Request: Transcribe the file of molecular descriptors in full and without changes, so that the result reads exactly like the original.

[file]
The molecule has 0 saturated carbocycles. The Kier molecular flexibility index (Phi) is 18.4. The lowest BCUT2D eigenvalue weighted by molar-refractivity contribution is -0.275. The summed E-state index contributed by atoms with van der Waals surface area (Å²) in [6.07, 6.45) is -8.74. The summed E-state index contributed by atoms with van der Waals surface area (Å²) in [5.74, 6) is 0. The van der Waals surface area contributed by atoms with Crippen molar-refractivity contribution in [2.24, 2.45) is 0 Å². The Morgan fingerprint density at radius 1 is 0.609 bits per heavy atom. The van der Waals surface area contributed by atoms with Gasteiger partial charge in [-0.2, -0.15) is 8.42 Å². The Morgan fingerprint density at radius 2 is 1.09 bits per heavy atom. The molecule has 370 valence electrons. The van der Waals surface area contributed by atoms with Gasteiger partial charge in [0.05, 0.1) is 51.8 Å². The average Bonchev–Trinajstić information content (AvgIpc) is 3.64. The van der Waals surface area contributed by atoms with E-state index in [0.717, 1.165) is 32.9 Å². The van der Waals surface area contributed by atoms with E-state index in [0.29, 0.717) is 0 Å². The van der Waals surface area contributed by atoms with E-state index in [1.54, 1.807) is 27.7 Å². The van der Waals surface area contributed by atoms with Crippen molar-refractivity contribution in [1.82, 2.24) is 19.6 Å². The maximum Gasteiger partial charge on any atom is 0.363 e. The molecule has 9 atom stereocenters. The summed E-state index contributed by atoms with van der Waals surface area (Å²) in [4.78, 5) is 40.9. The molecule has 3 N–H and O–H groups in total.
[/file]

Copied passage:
The molecule has 0 saturated carbocycles. The Kier molecular flexibility index (Phi) is 18.4. The lowest BCUT2D eigenvalue weighted by molar-refractivity contribution is -0.275. The summed E-state index contributed by atoms with van der Waals surface area (Å²) in [6.07, 6.45) is -8.74. The summed E-state index contributed by atoms with van der Waals surface area (Å²) in [5.74, 6) is 0. The van der Waals surface area contributed by atoms with Crippen molar-refractivity contribution in [2.24, 2.45) is 0 Å². The Morgan fingerprint density at radius 1 is 0.609 bits per heavy atom. The van der Waals surface area contributed by atoms with Gasteiger partial charge in [-0.2, -0.15) is 8.42 Å². The Morgan fingerprint density at radius 2 is 1.09 bits per heavy atom. The molecule has 370 valence electrons. The van der Waals surface area contributed by atoms with Gasteiger partial charge in [0.05, 0.1) is 51.8 Å². The average Bonchev–Trinajstić information content (AvgIpc) is 3.64. The van der Waals surface area contributed by atoms with E-state index in [0.717, 1.165) is 32.9 Å². The van der Waals surface area contributed by atoms with E-state index in [0.29, 0.717) is 0 Å². The van der Waals surface area contributed by atoms with E-state index in [1.54, 1.807) is 27.7 Å². The van der Waals surface area contributed by atoms with Crippen molar-refractivity contribution in [1.82, 2.24) is 19.6 Å². The maximum Gasteiger partial charge on any atom is 0.363 e. The molecule has 9 atom stereocenters. The summed E-state index contributed by atoms with van der Waals surface area (Å²) in [4.78, 5) is 40.9. The molecule has 3 N–H and O–H groups in total.